Historiography and Historical Practice
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Division: The New School for Social Research
Department: Historical Studies
Course Number: GHIS 6133
Course Format: Seminar
Location: NYC campus
Permission Required: No
This seminar engages debates about what both history and historical representation are, while exposing you to a variety of kinds of historical writing. Our inquiry addresses fundamental epistemological questions: Is the past knowable or representable in any immediate or comprehensive sense? Is "objectivity" an achievable or desirable goal for historians? Do certain facts demand particular interpretations, or is historical material open to infinite possibilities for narrativization? How do the structures of language both enable and limit representational choices? Such questions will not exist for us in a vacuum. Rather, we will explore how historians have dealt with these questions in and through the works of history they have authored. Our survey of historical texts has a second purpose: to convey something of the breadth and variety of the discipline of history in terms of both the objects and methods of historical inquiry. Special attention will be given to works of history that incorporate varieties of critical theory and are particularly resonant with other disciplines in the social sciences. Finally, we will examine the political, moral, and cultural dimensions — whether explicit or implicit — of the whole enterprise of historical research and writing. Towards what end do we study history? How can history be both used and abused? What responsibilities to the present and the future do historians have? What is the sense of mission of the historian? This course should be taken during a student's first year in the Historical Studies program and may be taken to fulfill requirements in other programs.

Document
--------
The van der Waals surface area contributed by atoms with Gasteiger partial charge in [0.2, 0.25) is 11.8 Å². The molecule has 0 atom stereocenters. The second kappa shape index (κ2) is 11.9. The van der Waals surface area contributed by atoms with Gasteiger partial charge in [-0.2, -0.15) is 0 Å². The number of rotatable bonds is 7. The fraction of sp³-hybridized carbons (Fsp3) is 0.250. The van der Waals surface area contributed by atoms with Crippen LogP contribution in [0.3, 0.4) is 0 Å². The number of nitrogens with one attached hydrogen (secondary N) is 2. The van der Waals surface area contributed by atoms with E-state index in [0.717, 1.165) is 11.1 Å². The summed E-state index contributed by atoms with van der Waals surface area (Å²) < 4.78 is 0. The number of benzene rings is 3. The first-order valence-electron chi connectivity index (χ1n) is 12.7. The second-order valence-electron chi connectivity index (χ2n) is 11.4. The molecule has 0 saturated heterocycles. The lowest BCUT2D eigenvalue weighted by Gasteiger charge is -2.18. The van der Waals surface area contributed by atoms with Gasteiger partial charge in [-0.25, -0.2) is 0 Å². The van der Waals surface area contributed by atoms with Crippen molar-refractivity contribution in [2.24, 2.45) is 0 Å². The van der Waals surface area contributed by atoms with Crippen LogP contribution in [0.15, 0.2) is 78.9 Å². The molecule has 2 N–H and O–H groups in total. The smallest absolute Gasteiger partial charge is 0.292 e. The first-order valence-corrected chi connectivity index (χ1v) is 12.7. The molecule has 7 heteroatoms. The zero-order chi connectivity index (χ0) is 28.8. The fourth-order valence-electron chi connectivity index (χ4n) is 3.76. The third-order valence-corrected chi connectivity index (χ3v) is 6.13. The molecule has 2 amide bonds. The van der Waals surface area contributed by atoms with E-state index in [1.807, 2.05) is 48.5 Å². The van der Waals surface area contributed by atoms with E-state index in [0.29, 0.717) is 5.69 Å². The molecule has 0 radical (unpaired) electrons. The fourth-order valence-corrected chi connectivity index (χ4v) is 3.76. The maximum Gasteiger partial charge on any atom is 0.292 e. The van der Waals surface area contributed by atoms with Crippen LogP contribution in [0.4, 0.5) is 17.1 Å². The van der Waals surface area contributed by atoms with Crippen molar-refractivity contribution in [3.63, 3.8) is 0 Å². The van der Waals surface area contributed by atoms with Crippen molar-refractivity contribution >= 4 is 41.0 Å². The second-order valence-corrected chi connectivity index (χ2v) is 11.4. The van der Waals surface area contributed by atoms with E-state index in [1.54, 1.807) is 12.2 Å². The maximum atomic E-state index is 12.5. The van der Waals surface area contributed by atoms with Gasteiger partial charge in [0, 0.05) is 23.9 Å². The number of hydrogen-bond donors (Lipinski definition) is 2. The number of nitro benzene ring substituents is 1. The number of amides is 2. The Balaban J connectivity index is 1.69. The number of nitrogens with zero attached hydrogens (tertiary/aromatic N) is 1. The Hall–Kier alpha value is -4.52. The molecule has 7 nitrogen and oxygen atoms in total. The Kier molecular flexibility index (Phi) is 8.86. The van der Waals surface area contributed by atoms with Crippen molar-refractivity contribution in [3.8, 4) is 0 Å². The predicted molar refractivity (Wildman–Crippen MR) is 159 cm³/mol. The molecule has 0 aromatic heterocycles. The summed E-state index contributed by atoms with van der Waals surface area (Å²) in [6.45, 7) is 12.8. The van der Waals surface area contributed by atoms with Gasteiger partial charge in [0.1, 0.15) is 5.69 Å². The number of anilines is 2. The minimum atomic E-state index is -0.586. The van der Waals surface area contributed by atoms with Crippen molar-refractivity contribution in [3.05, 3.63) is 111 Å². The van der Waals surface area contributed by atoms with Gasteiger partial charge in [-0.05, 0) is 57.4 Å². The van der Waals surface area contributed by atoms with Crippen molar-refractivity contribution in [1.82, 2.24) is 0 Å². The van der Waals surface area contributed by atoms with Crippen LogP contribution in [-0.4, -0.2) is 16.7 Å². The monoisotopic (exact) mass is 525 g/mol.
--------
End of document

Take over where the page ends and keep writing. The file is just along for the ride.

Course Open to: Degree Students with Restrictions
Not open to Undergraduate students.